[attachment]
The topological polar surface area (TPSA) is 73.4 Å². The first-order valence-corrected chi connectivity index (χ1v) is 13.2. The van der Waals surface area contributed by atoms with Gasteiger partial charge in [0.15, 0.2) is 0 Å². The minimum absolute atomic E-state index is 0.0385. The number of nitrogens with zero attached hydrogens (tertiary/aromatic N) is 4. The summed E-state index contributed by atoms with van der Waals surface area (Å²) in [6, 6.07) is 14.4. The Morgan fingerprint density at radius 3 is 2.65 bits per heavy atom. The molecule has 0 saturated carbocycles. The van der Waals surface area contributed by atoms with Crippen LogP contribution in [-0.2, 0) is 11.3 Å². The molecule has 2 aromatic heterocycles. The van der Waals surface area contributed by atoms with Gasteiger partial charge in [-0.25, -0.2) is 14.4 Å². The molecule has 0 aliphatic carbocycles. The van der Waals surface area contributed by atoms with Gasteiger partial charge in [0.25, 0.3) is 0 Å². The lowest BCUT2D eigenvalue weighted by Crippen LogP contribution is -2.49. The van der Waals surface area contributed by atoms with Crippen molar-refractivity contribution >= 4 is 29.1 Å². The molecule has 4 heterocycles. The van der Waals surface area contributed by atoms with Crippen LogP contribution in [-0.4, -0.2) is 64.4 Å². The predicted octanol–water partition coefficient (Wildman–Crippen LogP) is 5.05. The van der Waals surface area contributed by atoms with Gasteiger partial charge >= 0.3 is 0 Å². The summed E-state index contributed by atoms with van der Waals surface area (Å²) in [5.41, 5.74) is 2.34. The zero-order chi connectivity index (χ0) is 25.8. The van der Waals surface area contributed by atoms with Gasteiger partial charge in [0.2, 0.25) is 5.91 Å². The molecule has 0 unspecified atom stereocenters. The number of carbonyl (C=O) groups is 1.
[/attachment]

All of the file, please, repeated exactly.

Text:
The topological polar surface area (TPSA) is 73.4 Å². The first-order valence-corrected chi connectivity index (χ1v) is 13.2. The van der Waals surface area contributed by atoms with Gasteiger partial charge in [0.15, 0.2) is 0 Å². The minimum absolute atomic E-state index is 0.0385. The number of nitrogens with zero attached hydrogens (tertiary/aromatic N) is 4. The summed E-state index contributed by atoms with van der Waals surface area (Å²) in [6, 6.07) is 14.4. The Morgan fingerprint density at radius 3 is 2.65 bits per heavy atom. The molecule has 0 saturated carbocycles. The van der Waals surface area contributed by atoms with Crippen LogP contribution in [-0.2, 0) is 11.3 Å². The molecule has 2 aromatic heterocycles. The van der Waals surface area contributed by atoms with Gasteiger partial charge in [-0.25, -0.2) is 14.4 Å². The molecule has 0 aliphatic carbocycles. The van der Waals surface area contributed by atoms with Gasteiger partial charge in [0.25, 0.3) is 0 Å². The lowest BCUT2D eigenvalue weighted by Crippen LogP contribution is -2.49. The van der Waals surface area contributed by atoms with Crippen molar-refractivity contribution >= 4 is 29.1 Å². The molecule has 4 heterocycles. The van der Waals surface area contributed by atoms with Crippen LogP contribution in [-0.4, -0.2) is 64.4 Å². The predicted octanol–water partition coefficient (Wildman–Crippen LogP) is 5.05. The van der Waals surface area contributed by atoms with Gasteiger partial charge >= 0.3 is 0 Å². The summed E-state index contributed by atoms with van der Waals surface area (Å²) in [5.41, 5.74) is 2.34. The zero-order chi connectivity index (χ0) is 25.8. The van der Waals surface area contributed by atoms with Gasteiger partial charge in [0.2, 0.25) is 5.91 Å². The molecule has 0 unspecified atom stereocenters. The number of carbonyl (C=O) groups is 1.